REVIEW: Second half of album redeems ‘Love Wars Baby’
The age of the indie phenomenon is upon us now more than ever. With the underground scene slowly making its way onto the iPhones and Spotify playlists of high school kids and college students alike, underground music is digging its way out of the tunnel whether it wants to or not.
Venues are embracing this under appreciated scene, and labels are scrounging to get a piece of the pie they tragically missed when it was originally served. Indie bands are also becoming aware of the trend.
This Is American Music label mates, The District Attorneys and Tedo Stone, have formed the self-titled “indie supergroup” Party Dolls. These band mates collaborate to form a bonafide record of catchy tunes, slow rolled love songs, and a sweet southern mix just in time for Valentines day.
However, it’s all fun and games until it’s time to step up to the plate.
Party Dolls’s debut LP, “Love Wars Baby,” stumbles out of the gate on its first opening tracks. The opener, which is the title track, greets the listener with off pitch vocals and basic melodies that give the first impression of an off-putting record. The singers undisciplined vocals take away from the song. The potential is so obviously there, yet neglected.
“Indigo,” is also another low point on the record. The opening riff of the track gives it promise, but the song drones on and for some bizarre reason, a wall of dissonance is placed in the middle of the track that misdirects the rest of the song.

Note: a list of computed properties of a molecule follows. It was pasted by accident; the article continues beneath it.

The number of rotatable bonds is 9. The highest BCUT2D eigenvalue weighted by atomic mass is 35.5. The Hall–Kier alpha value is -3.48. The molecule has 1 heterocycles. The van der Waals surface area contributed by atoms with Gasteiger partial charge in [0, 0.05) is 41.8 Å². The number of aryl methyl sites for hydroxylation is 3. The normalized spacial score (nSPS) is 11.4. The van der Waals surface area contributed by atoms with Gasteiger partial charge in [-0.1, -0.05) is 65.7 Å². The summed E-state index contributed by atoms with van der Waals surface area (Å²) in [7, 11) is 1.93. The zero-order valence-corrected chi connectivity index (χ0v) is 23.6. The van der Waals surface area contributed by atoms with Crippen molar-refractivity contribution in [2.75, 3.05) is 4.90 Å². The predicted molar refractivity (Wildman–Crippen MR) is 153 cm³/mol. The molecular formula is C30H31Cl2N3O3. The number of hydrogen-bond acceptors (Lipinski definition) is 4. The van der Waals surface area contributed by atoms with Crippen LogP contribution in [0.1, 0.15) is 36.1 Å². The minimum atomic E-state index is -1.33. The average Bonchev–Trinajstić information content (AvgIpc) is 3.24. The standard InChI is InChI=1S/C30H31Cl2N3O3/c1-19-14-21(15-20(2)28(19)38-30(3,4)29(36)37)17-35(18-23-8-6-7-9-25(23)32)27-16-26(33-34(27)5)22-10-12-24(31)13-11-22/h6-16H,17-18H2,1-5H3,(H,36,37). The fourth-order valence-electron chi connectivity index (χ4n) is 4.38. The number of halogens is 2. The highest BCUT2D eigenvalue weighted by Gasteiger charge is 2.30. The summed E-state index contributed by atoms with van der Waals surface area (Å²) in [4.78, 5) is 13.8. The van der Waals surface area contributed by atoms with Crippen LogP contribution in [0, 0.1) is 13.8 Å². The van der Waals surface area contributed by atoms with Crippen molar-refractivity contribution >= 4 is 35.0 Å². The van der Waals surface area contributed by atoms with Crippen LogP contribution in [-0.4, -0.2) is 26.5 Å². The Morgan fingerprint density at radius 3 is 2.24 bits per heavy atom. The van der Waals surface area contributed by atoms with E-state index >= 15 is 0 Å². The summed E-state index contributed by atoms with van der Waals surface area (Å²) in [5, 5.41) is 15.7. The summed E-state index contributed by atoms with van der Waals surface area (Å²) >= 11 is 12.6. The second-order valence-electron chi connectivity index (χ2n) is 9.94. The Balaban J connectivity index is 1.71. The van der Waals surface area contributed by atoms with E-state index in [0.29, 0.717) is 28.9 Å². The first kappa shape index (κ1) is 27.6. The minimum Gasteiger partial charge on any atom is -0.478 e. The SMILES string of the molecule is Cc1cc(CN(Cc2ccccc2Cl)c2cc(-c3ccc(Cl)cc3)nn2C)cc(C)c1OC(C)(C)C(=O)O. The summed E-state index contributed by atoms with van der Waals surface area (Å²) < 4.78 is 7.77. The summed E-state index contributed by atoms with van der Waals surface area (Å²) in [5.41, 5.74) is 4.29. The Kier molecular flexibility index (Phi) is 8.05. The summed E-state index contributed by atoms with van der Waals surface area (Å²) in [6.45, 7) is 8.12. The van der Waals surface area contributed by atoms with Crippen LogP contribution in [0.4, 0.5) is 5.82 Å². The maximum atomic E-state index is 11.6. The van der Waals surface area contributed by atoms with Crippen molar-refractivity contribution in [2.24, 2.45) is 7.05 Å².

However, the latter half of this album is the band’s saving grace.
The album kicks it into high gear with the single off the record, “Vampire.” The simplistic, yet hum along guitar mixed with original lyrics creates the sound Party Dolls needs to chase.
The next track, “Sides,” is where the band starts to wake up. This track breathes life into the record. Up to this point, “Love Wars Baby” was sluggish and filled with slow paced love songs, but the sixth track puts a bit of spark back into the LP.
Finally, the tracks “A Firecracker” and “You Let Me Know” tie the record together. Armed with violin, guitar, and all the reverb you could ever desire, Party Dolls takes a swipe at our heartstrings with a beautiful ballad “A Firecracker,” making this legato soliloquy into a genuine firecracker. “You Let Me Know” on the other hand, is where the vocalist finds his maturity. I may of spoke ill of him earlier in this review, but he is at his absolute best on this track.
Bottom Line: The Party Dolls preceded their first impressions, but they still have a long way to go. The first part of this record is frustrating, but the band makes up for it during the second half. Being only a debut LP, The Party Dolls still has some work to do to truly find their sound. They should just remember, that their “supergroup” should be something brand new, and not a lovechild of the two bands coming together.
Favorite Track: You Let Me Know